It’s Summer and it is Baby Iguana time! However, it is NOT A Baby . . . It’s BABIES O’PLENTY. A group of Iguanas together, like a flock of birds or school of fish, is called a “Mess”. What an apropos name for what they can do.
This image is what awaited me at one of our Island properties this weekend – Tiny green iguanas everywhere. My guess would be around 50+, but it is impossible to count the hoards of these fast moving critters. They were climbing trees, chasing each other and racing up the sides of the pool screen. Oh, boy!
Note – Every mature female iguana lays 20-70 eggs annually. To see the results of that hatch all at one time, on a single property is somewhat overwhelming. These little 6” bright green lizards will grow to 24” within 6 months, up to 36” inches in one year and nearly to four feet by the age of 3 years old. Of the 80+ Iguanas I have removed this year, 15% were over 48” long.
The mating season for Iguanas is October to Mid-December. That starts the clock. In about 65 days, the female will dig a burrow and lay her eggs. Like Turtles, they do not tend to the eggs or babies when they hatch, it is much like putting your babies in a basket on the Church doorstep. Drop and go.
Depending on ambient temperatures, the babies will hatch in 90-120 days. Typically here in SW Florida, that is May – June – July for baby time. That gives the little guys plenty of warm days and lots of food to grow into bigger terrors for the next 10 to 15 years of their life and don’t forget, have hundreds of babies of their own. Conception to Hatch is 5-6 months.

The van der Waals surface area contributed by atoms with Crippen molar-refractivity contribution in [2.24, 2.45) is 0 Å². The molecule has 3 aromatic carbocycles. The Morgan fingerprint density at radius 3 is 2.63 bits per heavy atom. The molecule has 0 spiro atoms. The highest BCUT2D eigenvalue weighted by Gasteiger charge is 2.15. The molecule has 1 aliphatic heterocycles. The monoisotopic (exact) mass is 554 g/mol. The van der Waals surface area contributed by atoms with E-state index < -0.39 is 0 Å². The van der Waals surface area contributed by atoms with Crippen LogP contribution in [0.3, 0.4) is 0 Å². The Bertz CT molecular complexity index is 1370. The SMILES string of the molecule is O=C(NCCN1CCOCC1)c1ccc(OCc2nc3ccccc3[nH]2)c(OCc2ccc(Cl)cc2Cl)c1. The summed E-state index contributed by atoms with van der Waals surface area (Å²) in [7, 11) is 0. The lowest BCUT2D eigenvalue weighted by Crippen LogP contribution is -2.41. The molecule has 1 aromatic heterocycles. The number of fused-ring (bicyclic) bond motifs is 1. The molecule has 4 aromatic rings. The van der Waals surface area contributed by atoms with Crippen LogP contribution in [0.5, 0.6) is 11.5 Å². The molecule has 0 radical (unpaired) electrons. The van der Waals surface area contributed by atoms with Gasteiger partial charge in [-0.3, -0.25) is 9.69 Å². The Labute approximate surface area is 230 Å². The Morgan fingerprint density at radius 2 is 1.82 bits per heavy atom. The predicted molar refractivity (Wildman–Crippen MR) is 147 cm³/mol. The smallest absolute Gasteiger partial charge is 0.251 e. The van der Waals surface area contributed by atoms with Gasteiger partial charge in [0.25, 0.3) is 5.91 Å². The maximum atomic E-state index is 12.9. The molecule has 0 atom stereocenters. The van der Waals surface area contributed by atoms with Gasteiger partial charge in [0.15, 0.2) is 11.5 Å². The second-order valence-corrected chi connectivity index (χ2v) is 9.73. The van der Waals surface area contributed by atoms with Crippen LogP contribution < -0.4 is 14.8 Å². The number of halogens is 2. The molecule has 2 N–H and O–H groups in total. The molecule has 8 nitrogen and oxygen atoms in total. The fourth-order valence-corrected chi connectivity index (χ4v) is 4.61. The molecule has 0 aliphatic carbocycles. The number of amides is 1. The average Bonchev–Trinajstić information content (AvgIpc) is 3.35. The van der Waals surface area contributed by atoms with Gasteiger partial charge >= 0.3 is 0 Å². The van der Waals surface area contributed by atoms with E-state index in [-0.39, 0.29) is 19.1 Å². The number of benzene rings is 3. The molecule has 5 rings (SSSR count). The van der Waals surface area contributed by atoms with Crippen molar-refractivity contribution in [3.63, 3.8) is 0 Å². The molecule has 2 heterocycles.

Multiply that thought by the 50+ new hatchings that have invaded this single property and you have an idea of why we have the Iguana problem we do in SW Florida and Marco Island. Females mature sexually to lay eggs in about 2 years. Your best defense is to eliminate the females BEFORE they lay their huge cache of eggs on your lot.- As removing one iguana is far easier than removing than 50!
I am experimenting with this proven mouse trap which is based on a swinging trap door on top a 5 gallon bucket. Step on it and it swings vertical to drop them into the bucket. I am trying different baits, peanut butter, honey, shredded mangos, etc. to entice the little buggers up the ladder or carefully placed climbing branches to help them venture out on the trap door which deposits them into the bucket for removal. Look for updates in the future on the success of the program.
I can help you with your Iguana problem. To date, we have removed 88 adult Iguanas from Marco Island this year – If you see them, call me before they damage your property – I am on the Island at 239-344-7706. Or Online at dg-iguana.com
Down Goes Iguana – John